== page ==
A Balancing Act: Hormones and the Skin
Throughout her life, a woman may blame many things on her hormones: unpredictable emotions, weight gain and even changes in her skin, hair and nails. These changes occur as the levels of hormones in the body increase and decrease, or if any abnormalities in hormone levels occur. A dermatologist can provide treatment options which can address the changes that occur during a woman’s lifetime.
Speaking today at ACADEMY ‘06, the American Academy of Dermatology’s summer scientific meeting, dermatologist Margaret E. Parsons, M.D., F.A.A.D., assistant clinical professor at the University of California at Davis in Sacramento, Calif.,discussed how the fluctuations in hormones can affect the skin, hair and nails.
Puberty and Hormones
Acne typically first appears during adolescence and can persist well into adulthood. The cause of acne is most often linked to androgens, which are the hormones that stimulate the sebaceous - or oil - glands in the skin. When the sebaceous glands are over-stimulated by androgens, acne flare-ups can occur.
For women affected by acne, especially those in the early-to-mid twenties and older, oral contraceptives (OCPs) can be an effective part of their acne treatment plan in conjunction with other therapies. Current oral contraceptives help decrease androgen levels, and therefore decrease acne.
In addition, a dermatologist may prescribe oral medications or topical creams, gels, or lotions with vitamin A derivatives, benzoyl peroxide, or antibiotics to help unblock the pores and reduce bacteria.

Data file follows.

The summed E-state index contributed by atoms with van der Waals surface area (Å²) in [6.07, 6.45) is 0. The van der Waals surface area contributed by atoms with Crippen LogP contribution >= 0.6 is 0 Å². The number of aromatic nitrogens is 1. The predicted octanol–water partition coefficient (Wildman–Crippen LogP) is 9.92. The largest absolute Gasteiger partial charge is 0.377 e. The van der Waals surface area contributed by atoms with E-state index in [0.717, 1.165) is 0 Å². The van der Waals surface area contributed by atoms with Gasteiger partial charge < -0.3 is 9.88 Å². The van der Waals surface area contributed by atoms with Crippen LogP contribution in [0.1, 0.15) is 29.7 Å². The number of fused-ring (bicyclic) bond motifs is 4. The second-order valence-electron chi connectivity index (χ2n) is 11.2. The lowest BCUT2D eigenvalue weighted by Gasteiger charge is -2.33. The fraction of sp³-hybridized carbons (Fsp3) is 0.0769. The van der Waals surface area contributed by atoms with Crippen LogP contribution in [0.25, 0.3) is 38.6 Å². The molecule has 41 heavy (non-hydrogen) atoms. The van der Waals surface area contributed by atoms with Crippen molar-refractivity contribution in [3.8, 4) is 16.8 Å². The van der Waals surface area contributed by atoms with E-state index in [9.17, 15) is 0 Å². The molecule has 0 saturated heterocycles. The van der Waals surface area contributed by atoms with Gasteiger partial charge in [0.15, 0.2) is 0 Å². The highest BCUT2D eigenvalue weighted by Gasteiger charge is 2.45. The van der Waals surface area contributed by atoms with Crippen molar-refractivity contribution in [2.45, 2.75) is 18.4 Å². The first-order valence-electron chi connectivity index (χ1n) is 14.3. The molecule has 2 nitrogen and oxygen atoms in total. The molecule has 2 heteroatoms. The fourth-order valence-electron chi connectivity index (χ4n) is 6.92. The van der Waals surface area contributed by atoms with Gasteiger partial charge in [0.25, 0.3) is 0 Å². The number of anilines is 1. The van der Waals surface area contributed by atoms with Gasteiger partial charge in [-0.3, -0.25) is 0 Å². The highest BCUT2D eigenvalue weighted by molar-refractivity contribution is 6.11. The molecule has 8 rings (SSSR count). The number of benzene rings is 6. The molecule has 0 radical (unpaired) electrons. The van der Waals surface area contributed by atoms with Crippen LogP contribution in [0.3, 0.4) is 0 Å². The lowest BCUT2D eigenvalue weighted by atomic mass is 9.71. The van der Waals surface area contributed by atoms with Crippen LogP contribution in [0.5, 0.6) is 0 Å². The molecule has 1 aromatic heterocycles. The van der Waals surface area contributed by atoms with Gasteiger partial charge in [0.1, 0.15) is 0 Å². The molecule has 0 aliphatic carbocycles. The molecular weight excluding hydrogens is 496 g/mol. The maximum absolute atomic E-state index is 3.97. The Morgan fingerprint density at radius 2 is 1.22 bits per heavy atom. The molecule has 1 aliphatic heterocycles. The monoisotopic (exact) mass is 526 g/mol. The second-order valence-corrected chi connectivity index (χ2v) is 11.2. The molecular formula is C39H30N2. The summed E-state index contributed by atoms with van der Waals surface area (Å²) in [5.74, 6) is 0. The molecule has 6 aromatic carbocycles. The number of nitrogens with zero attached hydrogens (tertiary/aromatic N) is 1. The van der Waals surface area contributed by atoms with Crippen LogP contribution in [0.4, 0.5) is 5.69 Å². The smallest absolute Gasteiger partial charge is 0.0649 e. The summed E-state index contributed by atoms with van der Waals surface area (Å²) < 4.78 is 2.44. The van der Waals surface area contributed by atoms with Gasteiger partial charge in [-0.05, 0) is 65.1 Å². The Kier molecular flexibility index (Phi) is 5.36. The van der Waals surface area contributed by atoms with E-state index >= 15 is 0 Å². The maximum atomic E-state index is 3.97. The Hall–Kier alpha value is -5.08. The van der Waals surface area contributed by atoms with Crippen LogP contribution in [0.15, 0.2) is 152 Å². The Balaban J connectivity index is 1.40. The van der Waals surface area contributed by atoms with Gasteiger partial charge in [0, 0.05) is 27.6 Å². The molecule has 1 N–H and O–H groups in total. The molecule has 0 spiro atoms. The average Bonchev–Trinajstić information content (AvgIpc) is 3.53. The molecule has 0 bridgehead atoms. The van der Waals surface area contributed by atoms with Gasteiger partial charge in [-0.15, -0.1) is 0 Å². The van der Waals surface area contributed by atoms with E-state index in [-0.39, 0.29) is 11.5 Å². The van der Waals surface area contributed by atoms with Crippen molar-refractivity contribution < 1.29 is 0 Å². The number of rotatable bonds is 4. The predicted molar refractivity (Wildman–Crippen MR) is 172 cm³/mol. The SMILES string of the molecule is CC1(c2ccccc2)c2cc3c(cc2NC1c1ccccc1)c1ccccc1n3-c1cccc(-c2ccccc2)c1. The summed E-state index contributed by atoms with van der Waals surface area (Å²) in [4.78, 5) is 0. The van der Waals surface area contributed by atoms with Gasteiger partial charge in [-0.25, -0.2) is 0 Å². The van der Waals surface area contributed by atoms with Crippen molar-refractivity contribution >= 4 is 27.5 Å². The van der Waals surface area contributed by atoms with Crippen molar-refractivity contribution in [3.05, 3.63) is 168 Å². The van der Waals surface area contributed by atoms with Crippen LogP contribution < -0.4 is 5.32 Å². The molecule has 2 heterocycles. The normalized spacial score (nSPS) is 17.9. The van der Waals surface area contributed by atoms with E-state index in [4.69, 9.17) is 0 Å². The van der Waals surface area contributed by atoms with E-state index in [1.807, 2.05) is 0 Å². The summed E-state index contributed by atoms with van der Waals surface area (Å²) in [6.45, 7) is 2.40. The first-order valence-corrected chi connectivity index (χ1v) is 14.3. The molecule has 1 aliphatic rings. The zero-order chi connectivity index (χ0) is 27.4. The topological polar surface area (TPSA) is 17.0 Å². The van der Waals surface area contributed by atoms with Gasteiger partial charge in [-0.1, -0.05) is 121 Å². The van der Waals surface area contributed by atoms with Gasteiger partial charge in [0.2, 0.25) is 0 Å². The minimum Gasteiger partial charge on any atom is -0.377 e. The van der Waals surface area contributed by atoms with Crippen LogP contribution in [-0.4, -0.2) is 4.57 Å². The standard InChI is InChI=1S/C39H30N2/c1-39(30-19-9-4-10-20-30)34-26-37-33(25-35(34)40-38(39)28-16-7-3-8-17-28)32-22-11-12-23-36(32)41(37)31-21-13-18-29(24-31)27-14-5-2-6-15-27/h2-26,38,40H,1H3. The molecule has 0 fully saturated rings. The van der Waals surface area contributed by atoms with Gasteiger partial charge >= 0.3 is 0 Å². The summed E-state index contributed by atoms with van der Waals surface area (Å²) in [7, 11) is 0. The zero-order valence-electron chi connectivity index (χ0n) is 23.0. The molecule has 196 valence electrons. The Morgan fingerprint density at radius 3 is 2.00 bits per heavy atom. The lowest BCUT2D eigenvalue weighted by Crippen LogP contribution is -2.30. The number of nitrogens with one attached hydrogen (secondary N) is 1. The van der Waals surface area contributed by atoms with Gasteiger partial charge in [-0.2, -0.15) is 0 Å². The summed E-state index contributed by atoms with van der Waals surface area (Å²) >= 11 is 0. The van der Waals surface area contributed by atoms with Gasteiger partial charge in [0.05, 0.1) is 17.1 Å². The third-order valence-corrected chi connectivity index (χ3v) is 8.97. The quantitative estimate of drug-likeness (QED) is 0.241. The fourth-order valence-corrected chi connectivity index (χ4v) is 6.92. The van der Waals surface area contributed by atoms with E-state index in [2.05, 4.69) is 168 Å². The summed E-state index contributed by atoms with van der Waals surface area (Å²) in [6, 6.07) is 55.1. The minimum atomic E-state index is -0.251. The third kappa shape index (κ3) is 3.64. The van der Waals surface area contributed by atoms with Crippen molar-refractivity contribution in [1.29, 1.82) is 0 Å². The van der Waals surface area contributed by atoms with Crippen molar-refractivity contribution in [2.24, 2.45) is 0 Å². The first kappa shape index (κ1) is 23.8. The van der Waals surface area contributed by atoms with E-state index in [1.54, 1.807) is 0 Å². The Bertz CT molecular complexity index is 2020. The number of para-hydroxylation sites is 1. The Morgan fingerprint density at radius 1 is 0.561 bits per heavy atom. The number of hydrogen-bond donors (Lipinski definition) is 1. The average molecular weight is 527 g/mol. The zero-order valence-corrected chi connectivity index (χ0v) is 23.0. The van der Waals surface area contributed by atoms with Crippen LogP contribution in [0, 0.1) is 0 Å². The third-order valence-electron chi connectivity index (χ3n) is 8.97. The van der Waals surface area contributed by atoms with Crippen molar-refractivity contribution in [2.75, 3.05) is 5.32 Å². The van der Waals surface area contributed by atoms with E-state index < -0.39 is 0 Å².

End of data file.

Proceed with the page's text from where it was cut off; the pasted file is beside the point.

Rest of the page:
“Although new acne treatments are developed every day, a cure for acne has not yet been developed. As such, many patients choose to self-treat or experiment with unconventional treatments,” stated Dr. Parsons. “Yet many of these treatments are based on anecdotal observations and have not been rigorously tested by science. A visit to a dermatologist is the best way to determine why acne is appearing or flaring, and how hormones influence these break outs.
Mid-Life and Hormones
As a woman enters her child-bearing years, many hormonal changes can occur, especially during pregnancy. The estrogen-related change of pregnancy that is most noticeable is melasma, also known as the “mask of pregnancy.” This benign condition is attributed to an overproduction of melanin, a natural substance in the body that gives color to the hair, skin and eyes. Treatment options available from a dermatologist include topical prescriptions for hydroquinone, retinoids, azeleic acid or hydroxy-acids. A combination of these products may be used to enhance efficacy. No treatment of melasma is complete without the daily, year-round use of a broad-spectrum sunscreen - one that protects against both ultraviolet A and ultraviolet B rays - with a Sun Protection Factor (SPF) of 30 or higher to prevent the further darkening of the skin, recommends Dr. Parsons.
While pregnant, most women experience a thickening of the hair, called telogen effluvium. Three months after delivery, some women will experience thinning of the hair, called telogen efflivium. Hair growth will subsequently return to its normal growth. Nails also are affected by the hormonal changes of pregnancy with most women experiencing increased nail growth, although some may notice a softening of the nails.